Ramos finished for season with torn ACL

All-Star catcher injured in sixth inning of Monday's loss to D-backs

September 27th, 2016

WASHINGTON -- , who had made his first All-Star team as part of a career year ahead of his impending free agency, tore the ACL in his right knee, the Nationals announced Tuesday, ending his season.

It was confirmation of the worst fears for Ramos when he left in the sixth inning of Monday's 14-4 loss to the D-backs, after landing awkwardly when he jumped in the air to grab a relay throw. Ramos, who tore the ACL and MCL in the same knee in May 2012, is scheduled to have surgery later this week.

"There's never an opportune time," manager Dusty Baker said. "This was the most inopportune time."

It ends what had been the best season of Ramos' career in a year where he had been the best offensive catcher in baseball. With the help of LASIK surgery during Spring Training, he batted .307/.354/.496 in 131 games with 22 home runs and 124 wRC+, which lead all catchers in the Majors. Each of those numbers were career highs for Ramos, who turned 29 in August, and was setting himself up nicely for free agency this winter.

His absence will leave a void for the Nationals in the middle of their order and behind the plate. will likely take over as the team's everyday catcher, although he has been dealing with a right ankle injury and had been hampered earlier in the season by a left (non-throwing) elbow injury. Those injuries had limited Lobaton's playing time lately, but he believes he is up to the challenge.

"My ankle has been better," Lobaton said. "I don't want to say great, great. But it's good to play. I haven't played back-to-back or three or four in a row since, I don't know, early in the season. But I'm ready. I'm always ready. Whatever happens, I'll be there."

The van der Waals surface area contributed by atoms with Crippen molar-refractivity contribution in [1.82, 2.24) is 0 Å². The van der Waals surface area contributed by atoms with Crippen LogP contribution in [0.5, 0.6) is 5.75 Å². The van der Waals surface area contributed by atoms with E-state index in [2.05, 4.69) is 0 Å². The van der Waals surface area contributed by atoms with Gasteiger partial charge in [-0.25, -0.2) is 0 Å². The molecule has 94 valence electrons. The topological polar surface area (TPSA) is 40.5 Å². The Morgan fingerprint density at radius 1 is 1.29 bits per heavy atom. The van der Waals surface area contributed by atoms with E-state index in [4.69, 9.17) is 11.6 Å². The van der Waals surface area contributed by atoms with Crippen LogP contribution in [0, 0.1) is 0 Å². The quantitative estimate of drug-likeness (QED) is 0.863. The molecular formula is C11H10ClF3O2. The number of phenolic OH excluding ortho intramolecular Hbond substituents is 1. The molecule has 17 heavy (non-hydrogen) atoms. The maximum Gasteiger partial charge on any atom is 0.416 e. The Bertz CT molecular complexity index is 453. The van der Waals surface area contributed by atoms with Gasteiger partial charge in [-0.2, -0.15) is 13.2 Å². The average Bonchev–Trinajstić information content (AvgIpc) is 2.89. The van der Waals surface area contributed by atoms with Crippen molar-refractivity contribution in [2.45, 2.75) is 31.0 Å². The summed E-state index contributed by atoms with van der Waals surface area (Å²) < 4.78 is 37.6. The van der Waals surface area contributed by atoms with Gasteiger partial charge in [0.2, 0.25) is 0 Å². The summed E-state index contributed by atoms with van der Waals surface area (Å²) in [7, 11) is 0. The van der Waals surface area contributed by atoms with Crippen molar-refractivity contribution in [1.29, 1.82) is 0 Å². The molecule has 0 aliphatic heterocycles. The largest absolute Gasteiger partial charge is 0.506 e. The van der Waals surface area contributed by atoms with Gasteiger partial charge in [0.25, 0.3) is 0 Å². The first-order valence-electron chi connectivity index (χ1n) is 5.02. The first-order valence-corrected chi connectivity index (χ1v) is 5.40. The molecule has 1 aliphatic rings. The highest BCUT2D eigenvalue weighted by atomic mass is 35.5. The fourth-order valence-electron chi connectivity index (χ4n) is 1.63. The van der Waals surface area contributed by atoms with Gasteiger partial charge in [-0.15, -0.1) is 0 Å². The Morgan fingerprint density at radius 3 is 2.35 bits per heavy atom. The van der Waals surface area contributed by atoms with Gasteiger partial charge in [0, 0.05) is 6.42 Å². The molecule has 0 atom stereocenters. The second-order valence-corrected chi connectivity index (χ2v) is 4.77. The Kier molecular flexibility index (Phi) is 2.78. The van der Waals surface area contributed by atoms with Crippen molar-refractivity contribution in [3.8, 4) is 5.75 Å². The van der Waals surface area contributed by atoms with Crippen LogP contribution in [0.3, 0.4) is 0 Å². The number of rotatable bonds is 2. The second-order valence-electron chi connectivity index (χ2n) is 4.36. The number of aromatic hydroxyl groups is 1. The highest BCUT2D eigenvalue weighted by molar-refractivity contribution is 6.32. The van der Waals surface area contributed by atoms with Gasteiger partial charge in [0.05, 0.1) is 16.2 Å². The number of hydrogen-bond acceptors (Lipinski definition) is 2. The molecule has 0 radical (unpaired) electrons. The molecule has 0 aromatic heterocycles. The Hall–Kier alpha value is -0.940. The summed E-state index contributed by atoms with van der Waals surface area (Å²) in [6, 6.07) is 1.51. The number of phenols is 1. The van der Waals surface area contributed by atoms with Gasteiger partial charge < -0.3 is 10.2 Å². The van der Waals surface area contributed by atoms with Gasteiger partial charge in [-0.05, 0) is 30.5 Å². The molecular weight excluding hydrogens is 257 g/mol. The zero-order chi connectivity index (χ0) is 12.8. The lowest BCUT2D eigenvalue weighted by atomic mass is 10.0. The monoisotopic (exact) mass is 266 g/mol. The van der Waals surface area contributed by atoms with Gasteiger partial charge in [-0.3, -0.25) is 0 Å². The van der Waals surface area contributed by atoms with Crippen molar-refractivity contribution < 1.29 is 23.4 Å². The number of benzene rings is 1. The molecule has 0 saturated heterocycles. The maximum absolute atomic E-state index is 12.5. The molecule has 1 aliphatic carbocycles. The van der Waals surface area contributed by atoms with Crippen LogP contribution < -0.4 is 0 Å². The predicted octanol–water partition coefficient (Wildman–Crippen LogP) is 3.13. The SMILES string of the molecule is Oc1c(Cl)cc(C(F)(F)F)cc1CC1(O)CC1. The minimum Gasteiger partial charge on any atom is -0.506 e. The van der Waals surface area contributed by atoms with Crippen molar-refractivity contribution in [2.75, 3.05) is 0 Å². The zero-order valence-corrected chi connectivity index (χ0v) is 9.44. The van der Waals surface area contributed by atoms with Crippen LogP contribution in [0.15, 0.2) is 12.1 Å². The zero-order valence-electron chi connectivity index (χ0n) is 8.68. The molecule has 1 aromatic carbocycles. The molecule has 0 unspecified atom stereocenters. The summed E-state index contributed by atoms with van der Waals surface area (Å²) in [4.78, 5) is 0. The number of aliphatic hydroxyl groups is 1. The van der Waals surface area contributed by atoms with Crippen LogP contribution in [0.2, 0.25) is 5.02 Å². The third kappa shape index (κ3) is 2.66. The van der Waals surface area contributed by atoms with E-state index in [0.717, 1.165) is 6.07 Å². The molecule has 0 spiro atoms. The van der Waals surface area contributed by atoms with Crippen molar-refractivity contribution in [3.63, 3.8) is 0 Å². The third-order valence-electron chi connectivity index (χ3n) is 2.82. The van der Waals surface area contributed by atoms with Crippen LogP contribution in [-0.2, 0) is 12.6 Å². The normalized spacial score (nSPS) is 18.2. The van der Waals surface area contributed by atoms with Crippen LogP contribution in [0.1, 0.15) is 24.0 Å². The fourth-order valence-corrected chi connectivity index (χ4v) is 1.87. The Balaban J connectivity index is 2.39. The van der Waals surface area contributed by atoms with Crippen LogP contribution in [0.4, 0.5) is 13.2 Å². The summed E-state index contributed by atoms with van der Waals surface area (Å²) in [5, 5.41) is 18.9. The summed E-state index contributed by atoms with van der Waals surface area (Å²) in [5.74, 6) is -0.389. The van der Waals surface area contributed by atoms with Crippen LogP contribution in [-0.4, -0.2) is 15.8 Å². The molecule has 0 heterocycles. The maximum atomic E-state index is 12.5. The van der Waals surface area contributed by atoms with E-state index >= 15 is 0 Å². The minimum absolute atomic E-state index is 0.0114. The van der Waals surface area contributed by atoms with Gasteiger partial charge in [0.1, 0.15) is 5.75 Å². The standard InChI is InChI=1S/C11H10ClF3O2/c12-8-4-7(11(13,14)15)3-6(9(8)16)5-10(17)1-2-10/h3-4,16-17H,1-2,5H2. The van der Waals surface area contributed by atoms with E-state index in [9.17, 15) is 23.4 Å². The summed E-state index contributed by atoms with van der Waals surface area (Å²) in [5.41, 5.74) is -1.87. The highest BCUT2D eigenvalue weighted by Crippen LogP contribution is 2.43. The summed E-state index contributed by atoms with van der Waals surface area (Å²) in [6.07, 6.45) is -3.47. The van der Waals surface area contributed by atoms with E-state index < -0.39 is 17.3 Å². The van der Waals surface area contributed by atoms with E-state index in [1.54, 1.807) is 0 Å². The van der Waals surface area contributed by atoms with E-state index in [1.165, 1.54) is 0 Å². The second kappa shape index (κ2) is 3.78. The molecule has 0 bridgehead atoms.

The Nationals also have -- their 14th-ranked prospect according to MLBPipeline.com -- who will serve as the backup catcher and added catcher to the active roster prior to Tuesday's game against the D-backs to provide some catching depth.

While the Nationals rave about Lobaton's defensive value, he is unlikely to replicate the level of production Ramos brought to the Nationals' offense. Lobaton is hitting .226/.321/.366 in just 36 games this season, and owns a career .631 OPS. Baker said he has considered how to replace Ramos, who normally hit sixth, in the middle of the order and even joked about staying up all night making 15 different lineups to try and decide.

It's made even more difficult as the Nationals are also playing without (thumb) and (strained buttocks), although they are both expected to be ready for the postseason. But even as Washington's offense battled inconsistency this season, as some of its best hitters have struggled, Ramos had been one of its most consistent players.

"I told him 'Hey man, you and Daniel Murphy -- particularly you two guys -- carried us to this point. Now it's up to some of the other guys to take us to the next level and then the next level after that'," Baker said.